Project Euler in PL/SQL: Problem 17

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Switching back to PL/SQL for Problem 17 of Project Euler.

Problem 17:

Number Letter Counts

If the numbers 1 to 5 are written out in words: one, two, three, four, five, then there are 3 + 3 + 5 + 4 + 4 = 19 letters used in total.

If all the numbers from 1 to 1000 (one thousand) inclusive were written out in words, how many letters would be used?

NOTE: Do not count spaces or hyphens. For example, 342 (three hundred and forty-two) contains 23 letters and 115 (one hundred and fifteen) contains 20 letters. The use of “and” when writing out numbers is in compliance with British usage.

This problem required quit a bit more code than what we’ve done so far. I had to manually handle for each case of numbers, 1-19, and each interval of 10 (20, 30, 40, etc.) since they don’t follow a reusable rule. The cool thing is once those were taken care of, I could handle all numbers up to 9999.

I use one function for all numbers 1-19, and a main function that processes all numbers and calls the handle_LT_twenty function when required.

DECLARE
total INTEGER := 0;
FUNCTION handle_LT_twenty(x INTEGER) RETURN INTEGER --handle "less than" twenty
IS
char_count INTEGER;
BEGIN
    IF x IN (1,2,6,10)
        THEN
            char_count := 3;
        ELSIF x IN (4,5,9)
        THEN
            char_count := 4;
        ELSIF x IN (3,7,8)
        THEN
            char_count := 5;
        ELSIF x IN (11,12)
        THEN
            char_count := 6;
        ELSIF x IN (15,16)
        THEN
            char_count := 7;
        ELSIF x IN (13,14,18,19)
        THEN
            char_count := 8;
        ELSIF x IN (17)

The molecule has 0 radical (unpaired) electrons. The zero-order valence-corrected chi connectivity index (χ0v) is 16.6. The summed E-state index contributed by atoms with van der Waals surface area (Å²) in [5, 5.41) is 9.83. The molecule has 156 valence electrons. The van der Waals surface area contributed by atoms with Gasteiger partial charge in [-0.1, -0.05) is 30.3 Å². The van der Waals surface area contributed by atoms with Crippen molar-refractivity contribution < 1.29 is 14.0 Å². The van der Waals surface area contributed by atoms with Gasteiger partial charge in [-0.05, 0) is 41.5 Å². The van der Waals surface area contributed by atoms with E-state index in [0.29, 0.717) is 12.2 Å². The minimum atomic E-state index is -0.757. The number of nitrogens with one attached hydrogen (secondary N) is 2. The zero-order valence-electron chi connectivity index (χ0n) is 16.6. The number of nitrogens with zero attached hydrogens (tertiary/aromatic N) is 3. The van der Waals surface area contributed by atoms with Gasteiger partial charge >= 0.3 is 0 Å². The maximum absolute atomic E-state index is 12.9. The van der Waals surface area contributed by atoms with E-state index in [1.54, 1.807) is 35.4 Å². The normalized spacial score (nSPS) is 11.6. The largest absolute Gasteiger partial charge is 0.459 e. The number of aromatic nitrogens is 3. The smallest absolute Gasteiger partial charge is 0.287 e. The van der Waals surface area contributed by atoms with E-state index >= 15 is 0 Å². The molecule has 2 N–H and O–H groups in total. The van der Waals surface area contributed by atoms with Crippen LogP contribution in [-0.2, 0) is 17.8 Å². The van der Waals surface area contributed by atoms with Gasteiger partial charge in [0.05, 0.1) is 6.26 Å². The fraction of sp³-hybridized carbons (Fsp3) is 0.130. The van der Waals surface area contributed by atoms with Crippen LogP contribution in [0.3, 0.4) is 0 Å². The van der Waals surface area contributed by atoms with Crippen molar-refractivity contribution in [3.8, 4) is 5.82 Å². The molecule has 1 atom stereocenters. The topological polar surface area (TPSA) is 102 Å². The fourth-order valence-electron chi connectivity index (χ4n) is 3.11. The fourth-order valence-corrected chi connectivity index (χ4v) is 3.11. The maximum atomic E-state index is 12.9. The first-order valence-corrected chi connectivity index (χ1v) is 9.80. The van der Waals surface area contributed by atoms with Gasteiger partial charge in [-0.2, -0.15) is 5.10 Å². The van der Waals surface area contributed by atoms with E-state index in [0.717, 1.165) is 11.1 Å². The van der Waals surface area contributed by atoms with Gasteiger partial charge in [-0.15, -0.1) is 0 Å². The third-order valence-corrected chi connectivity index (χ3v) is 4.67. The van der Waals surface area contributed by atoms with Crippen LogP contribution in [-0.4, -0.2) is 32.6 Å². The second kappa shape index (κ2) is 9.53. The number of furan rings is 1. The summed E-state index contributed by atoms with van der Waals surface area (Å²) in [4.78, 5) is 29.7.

THEN
            char_count := 9;
    END IF;
    
    return char_count;
END;
FUNCTION count_chars(x INTEGER) RETURN INTEGER
IS
char_count INTEGER := 0;
ones_digit INTEGER := SUBSTR(x,-1,1); -- right-most digit
tens_digit INTEGER := SUBSTR(x,-2,1);
hundreds_digit INTEGER := SUBSTR(x,-3,1);
thousands_digit INTEGER := SUBSTR(x,-4,1);
BEGIN

    --handle for cases of 19 and less
    IF tens_digit IN (1) OR length(x) < 2
    THEN
        char_count := handle_LT_twenty(tens_digit||ones_digit);
    ELSE
    --handle the tens digit for 20 and higher
        IF tens_digit IN (2,3,8,9) THEN -- "twenty", "thirty", etc.
           char_count := 6;
        ELSIF tens_digit IN (4,5,6) THEN -- "forty", "fifty", etc.
            char_count := 5;
        ELSIF tens_digit IN (7) THEN -- "seventy"
            char_count := 7;
        END IF;
        
        IF ones_digit != 0
        THEN
            char_count := char_count + handle_LT_twenty(ones_digit);
        END IF;
        
    END IF;

    IF length(x) >= 3 AND hundreds_digit != 0 THEN --dealing with hundreds
        char_count := char_count + handle_LT_twenty(hundreds_digit); --hundred digit follows same rules as single digit, "one" hundred
        
        IF tens_digit+ones_digit = 0
        THEN
            char_count := char_count + length('hundred'); -- 100 = "onehundred"
        ELSE
            
            char_count := char_count + length('hundredand'); --no spaces! 101 = "onehundredandone"
        END IF;
        
    ELSIF length(x) = 4 THEN --dealing with thousands
        char_count := char_count + handle_LT_twenty(thousands_digit); --thousands digit follows same rules as single digit, "one" thousand
        
        IF hundreds_digit+tens_digit+ones_digit = 0
        THEN
            char_count := char_count + length('thousand'); -- 1000 = "onethousand"
        ELSE
            char_count := char_count + length('thousandand'); --no spaces! 1001 = "onethousandandone"
        END IF;
    END IF;

    return char_count;
END;
BEGIN
    FOR i IN 1..1000
    LOOP
        total := total + count_chars(i);
    END LOOP;
    
    dbms_output.put_line(total);
END;


--output: 21124

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